Dell doing the virtual work for Aussie schoolsDecember 5 - 11am 27
Australian schools are benefitting from the bring your own device (BOYD) program thanks to a helping hand from Dell.
Implementing desktop virtualisation using VMware View 5, the technology giant is meeting the needs of both students and staff, by safely storing data on their internal cloud.
After the Australian government introduced funding for schools in 2008, providing netbooks and ICT equipment, Melbourne’s Hampton Park Secondary College looked elsewhere to effectively manage students technology use in and out of the classroom.
Providing education to approximately 1,200 students, Hampton Park struggled with restrictive netbooks and the 1:1 ratio of devices to students.
“Students take the netbooks home so we have no control over what is installed on the machines,” says George Mattar, IT manager, Hampton Park Secondary College.
“We needed a smarter and simpler alternative of managing and protecting our school environment.
“If no further funding is provided in four years’ time, realistically we can’t afford to spend several hundreds of thousands of dollars to purchase laptops for students when the existing fleet needs to be renewed.”
But through the help of Dell, Hampton Park now posses a single integrated platform which delivers a standard operating environment to all students and staff.
Allowing students to access the virtual desktop from any device, the platform also includes school-provided and student owned laptops and tablets, as part of the BOYD program. The solution would meet the needs of the college while keeping students and staff data securely stored on their internal cloud.
“Using Virtual Desktops we protect our environment without having to create a restricted system that limits student learning and exploration,” Mattar says.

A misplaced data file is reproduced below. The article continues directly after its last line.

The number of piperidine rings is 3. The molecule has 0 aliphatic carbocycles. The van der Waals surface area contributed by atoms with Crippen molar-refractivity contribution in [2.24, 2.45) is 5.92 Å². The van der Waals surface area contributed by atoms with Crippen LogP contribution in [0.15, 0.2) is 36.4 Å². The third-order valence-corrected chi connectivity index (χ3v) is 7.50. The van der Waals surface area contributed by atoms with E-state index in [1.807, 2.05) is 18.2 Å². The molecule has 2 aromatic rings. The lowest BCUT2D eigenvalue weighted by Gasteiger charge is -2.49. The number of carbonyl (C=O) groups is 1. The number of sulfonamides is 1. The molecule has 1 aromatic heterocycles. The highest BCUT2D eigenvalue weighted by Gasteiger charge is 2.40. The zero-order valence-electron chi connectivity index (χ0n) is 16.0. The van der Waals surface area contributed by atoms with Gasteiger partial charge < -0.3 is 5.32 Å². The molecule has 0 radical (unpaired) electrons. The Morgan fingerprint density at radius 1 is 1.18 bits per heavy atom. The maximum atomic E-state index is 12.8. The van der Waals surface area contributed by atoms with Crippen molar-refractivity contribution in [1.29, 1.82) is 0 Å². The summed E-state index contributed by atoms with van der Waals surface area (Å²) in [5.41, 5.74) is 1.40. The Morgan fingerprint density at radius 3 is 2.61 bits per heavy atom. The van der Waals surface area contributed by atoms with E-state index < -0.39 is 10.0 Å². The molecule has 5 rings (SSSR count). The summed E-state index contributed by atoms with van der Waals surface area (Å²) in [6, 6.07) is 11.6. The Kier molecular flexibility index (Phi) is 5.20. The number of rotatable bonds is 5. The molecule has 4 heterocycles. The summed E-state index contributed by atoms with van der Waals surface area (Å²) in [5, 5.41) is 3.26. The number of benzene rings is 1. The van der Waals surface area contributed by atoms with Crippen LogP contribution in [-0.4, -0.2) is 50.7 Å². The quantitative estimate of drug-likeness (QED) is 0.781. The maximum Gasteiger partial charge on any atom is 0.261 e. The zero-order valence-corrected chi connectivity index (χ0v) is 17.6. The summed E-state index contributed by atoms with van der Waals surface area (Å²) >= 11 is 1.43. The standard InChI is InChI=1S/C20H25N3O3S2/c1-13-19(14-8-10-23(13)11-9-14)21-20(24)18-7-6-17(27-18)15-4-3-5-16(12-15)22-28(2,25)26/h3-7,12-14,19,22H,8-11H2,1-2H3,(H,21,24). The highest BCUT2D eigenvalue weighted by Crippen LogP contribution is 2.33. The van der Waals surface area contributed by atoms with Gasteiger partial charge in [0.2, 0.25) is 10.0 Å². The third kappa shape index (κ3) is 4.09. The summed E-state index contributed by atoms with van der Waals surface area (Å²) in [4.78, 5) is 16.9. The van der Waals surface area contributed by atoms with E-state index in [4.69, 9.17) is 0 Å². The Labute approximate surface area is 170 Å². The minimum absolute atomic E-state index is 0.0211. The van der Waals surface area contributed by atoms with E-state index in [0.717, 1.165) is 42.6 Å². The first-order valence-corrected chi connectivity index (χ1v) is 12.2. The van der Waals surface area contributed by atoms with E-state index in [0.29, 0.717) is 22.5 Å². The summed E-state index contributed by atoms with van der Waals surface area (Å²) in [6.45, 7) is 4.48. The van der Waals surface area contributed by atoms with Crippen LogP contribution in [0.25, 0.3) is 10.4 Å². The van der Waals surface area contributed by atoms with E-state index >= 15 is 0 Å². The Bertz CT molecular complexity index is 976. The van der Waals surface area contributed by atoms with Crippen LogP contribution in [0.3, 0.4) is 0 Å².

“When staff and students log into the virtual desktop and they need a particular application or program, they are assured it will work every time.
“Teachers can focus on their lessons and no longer spend time troubleshooting issues or calling the school’s helpdesk.”
Effectively addressing the real world issue of the risks posed by BYOD implementations, the solution allows students to connect to the school’s network and sign in to the virtual desktop with their username and password.
Dell says devices do not require configuration and the school environment is protected from viruses, spyware and malware through an internal firewall.
With up to 350 students and 200 staff connecting their laptops and devices concurrently to their virtual desktops every period to access a range of applications, a robust storage solution was required and subsequently delivered through Dell EqualLogic storage arrays.
The virtual desktop environment backend is built on Dell PowerEdge M915 blade servers virtualized on VMware vSphere 5.0 software.
Blade servers with 512 gigabyte of RAM and12 Core AMD CPUs power the virtual desktop and additional M915 blade servers with 128 gigabyte of RAM and 12 core AMD CPUs are used to run 60 virtual servers.
Issues such as Hampton Park help highlight the protective nature of Dell ProSupport, with next business day onsite service ensuring support is provided on demand.
“The problems were wide ranging and required us to be constantly in the labs and classrooms reimaging machines, installing fixes, and providing support,” Matter says.
“Support is provided on demand and students now come to us directly.
“We can now feasibly administer support to 1,300 students and maintain the backend environment using 66 percent less resources.
“We now have time available to be more proactive in other projects.”
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